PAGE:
Binding is the final stage of the print production
process. Done right, it’s icing on the cake. But if
not carefully planned and carried out, it can be a
budget buster and deadline derailer.
For the most part, the fastener that holds the
pages of a book or brochure together is utilitarian.
Binding—whether stitched, glued, mechanical, or
some hybrid—keeps everything organized. But binding
can also be a design element in its own right. It
can attract attention, enhance a printed product, and
even underscore a point. When it’s well executed,
creative finishing and binding is its own art form.
The secret to using a unique binding process is
to not let the binding overpower the piece. We’ve all
seen overdone invitations, booklets, and even annual
reports where an impractical binding technique
includes a sharp or unreasonable object, or makes
the pages hard to open or to read. The best unusual
bindings are those where the finishing method seems
like it was planned in tandem with the rest of the
design, not added on as an afterthought.
An additional trick of the trade is to know your
intended outcome and to work strategically to make
your vision a reality. This requires advance planning,
and in some cases, research.
Step 1: Decide what is important.
Some printed items absolutely must be designed to
lie flat, while for others it’s more important to grab
initial attention. Some items need to be easily updated,
while others have a very short shelf life. Be
thoughtful about how the finishing and binding
can affect the usability of your publication.
Step 2: Make a full-size dummy.
A mock-up of any printed piece is helpful in
trouble-shooting and heading off potential problems,
but when an unusual binding method is
added into the mix, a working model becomes essential.
In addition to allowing you to see possible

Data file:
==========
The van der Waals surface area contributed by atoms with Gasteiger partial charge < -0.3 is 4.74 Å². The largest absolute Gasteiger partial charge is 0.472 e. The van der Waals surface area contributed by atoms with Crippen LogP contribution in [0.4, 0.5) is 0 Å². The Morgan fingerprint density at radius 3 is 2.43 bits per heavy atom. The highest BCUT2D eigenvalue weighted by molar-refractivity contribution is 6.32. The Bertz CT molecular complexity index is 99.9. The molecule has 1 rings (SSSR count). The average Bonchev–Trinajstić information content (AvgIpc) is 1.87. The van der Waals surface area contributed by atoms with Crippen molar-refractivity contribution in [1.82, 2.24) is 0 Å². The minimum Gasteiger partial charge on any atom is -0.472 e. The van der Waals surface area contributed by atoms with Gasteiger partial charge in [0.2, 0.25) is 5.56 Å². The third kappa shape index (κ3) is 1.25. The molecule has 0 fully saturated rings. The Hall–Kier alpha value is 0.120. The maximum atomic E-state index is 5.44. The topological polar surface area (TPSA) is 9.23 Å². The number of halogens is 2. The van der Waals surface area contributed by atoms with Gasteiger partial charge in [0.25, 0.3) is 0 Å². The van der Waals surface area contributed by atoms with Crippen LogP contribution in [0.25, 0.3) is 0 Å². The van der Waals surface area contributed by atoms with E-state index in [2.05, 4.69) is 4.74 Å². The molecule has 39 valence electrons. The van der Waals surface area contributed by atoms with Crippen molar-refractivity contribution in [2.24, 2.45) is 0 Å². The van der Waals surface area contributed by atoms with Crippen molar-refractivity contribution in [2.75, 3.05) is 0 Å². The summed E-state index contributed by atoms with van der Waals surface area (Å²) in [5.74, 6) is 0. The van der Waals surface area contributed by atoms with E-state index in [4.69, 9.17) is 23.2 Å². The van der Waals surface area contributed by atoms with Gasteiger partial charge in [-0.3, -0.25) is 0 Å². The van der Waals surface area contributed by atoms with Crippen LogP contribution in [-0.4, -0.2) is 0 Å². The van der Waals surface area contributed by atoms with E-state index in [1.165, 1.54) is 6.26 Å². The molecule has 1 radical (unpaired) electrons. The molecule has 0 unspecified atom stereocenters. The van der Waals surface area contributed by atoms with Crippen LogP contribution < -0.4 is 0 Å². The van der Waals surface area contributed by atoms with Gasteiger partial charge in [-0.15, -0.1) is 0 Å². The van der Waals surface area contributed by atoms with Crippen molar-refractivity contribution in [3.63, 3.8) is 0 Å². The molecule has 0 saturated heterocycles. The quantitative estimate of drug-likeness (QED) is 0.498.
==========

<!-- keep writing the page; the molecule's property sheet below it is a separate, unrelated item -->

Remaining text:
problem areas, a dummy may also inspire you to
look at different ways of executing your idea. You
may find yourself modifying and improving upon
your concept as you examine it in a physical form.
Step 3: Share the dummy with your entire production
After you’ve satisfied yourself that the design is
workable, make sure it can be produced within your
time frame and budget constraints. The best way
to assess this is to show not only the printer, but
also—if the finishing work is being done by a third
party and not in-house by your print vendor—the
trade bindery’s staff. Making a dummy will help
you determine whether your idea will translate well
in the actual production phase, as well as facilitate
understanding among the members of the production
Step 4: Match the method with the quantity.
On small print runs—typically 1,000 or less—it
is feasible to specify a variety of unique or laborintensive
finishing processes. As the quantity increases,
however, the practicality of using involved
collating and binding methods diminishes. Seek
advice from the professionals you’ve chosen to work
with. Ask if some of the processes you’ve envisioned
can be modifi ed slightly so more work can be done
in-line rather than by hand.
Step 5: Think about mailing and handling.
If the product you’ve designed will be going through
the mail, it is essential to test it for durability. By
reviewing a prototype of the mailing, you’ll also be
able to discover if your proposed design will cause
you or your client to incur handling charges from
your fulfillment or mailing house.
Step 6: Consider storage and transit.
Often an unusual binding will add bulk to the finished
product. The printed matter may simply take
up more room, and thus require special cartons or
handling. If the materials are going to be shipped,
it’s a good idea to plan the packing and transit
method ahead of time to avoid delays and cost overruns.
Be specific about your expectations for shipping.
Materials should be tightly packed to prevent
sliding and scratching.
Step 7: Account for spoilage.
In any printing project, there is spoilage or waste.
Typically, the printer will figure this into the bid
and order sufficient materials to account for inevitable
waste. The greater the number of processes—
and especially the more suppliers involved—the
greater the spoilage factor will be. Be sure to discuss
with the bindery and others involved in the final
phases of your project how much shrinkage will
typically occur in a project such as yours.
Mistakes made at any point in the printing process
are disappointing, but errors in the finishing and
binding phase can be disastrous. A project that has
been beautifully designed and printed can be ruined
by a short trim or crooked fold. For that reason, it is
imperative to take bindery requirements into account
while the project is being planned. A little extra effort
can ensure a final product that exhibits harmony
among all aspects of design.